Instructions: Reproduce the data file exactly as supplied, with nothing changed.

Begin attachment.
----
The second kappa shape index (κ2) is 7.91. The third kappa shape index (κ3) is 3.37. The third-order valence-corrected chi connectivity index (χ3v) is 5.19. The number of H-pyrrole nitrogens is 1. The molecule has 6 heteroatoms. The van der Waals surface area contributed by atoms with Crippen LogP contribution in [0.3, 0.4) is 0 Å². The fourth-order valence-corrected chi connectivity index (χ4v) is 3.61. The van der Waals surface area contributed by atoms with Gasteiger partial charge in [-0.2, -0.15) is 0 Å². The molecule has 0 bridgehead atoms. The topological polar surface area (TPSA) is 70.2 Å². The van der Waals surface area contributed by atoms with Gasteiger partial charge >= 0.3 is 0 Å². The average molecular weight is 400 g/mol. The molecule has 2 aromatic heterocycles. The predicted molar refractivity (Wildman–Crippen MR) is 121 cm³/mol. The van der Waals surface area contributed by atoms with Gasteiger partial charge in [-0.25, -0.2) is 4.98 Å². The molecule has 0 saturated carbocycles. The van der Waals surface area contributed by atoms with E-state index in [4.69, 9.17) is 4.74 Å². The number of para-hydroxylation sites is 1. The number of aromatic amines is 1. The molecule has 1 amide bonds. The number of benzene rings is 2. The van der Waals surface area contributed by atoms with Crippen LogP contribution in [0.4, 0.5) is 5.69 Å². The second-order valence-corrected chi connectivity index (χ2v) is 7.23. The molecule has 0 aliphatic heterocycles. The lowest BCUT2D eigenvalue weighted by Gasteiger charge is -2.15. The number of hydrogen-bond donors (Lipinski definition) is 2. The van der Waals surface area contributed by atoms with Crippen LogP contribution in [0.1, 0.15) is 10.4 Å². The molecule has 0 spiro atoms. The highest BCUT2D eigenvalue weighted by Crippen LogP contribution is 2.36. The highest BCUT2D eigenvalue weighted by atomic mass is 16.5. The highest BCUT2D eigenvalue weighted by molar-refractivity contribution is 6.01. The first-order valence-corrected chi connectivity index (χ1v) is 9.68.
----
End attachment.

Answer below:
The second kappa shape index (κ2) is 7.91. The third kappa shape index (κ3) is 3.37. The third-order valence-corrected chi connectivity index (χ3v) is 5.19. The number of H-pyrrole nitrogens is 1. The molecule has 6 heteroatoms. The van der Waals surface area contributed by atoms with Crippen LogP contribution in [0.3, 0.4) is 0 Å². The fourth-order valence-corrected chi connectivity index (χ4v) is 3.61. The van der Waals surface area contributed by atoms with Gasteiger partial charge in [-0.2, -0.15) is 0 Å². The molecule has 0 bridgehead atoms. The topological polar surface area (TPSA) is 70.2 Å². The van der Waals surface area contributed by atoms with Gasteiger partial charge >= 0.3 is 0 Å². The average molecular weight is 400 g/mol. The molecule has 2 aromatic heterocycles. The predicted molar refractivity (Wildman–Crippen MR) is 121 cm³/mol. The van der Waals surface area contributed by atoms with Gasteiger partial charge in [-0.25, -0.2) is 4.98 Å². The molecule has 0 saturated carbocycles. The van der Waals surface area contributed by atoms with E-state index in [4.69, 9.17) is 4.74 Å². The number of para-hydroxylation sites is 1. The number of aromatic amines is 1. The molecule has 1 amide bonds. The number of benzene rings is 2. The van der Waals surface area contributed by atoms with Crippen LogP contribution in [0.4, 0.5) is 5.69 Å². The second-order valence-corrected chi connectivity index (χ2v) is 7.23. The molecule has 0 aliphatic heterocycles. The lowest BCUT2D eigenvalue weighted by Gasteiger charge is -2.15. The number of hydrogen-bond donors (Lipinski definition) is 2. The van der Waals surface area contributed by atoms with Crippen LogP contribution in [0.1, 0.15) is 10.4 Å². The molecule has 0 spiro atoms. The highest BCUT2D eigenvalue weighted by Crippen LogP contribution is 2.36. The highest BCUT2D eigenvalue weighted by atomic mass is 16.5. The highest BCUT2D eigenvalue weighted by molar-refractivity contribution is 6.01. The first-order valence-corrected chi connectivity index (χ1v) is 9.68.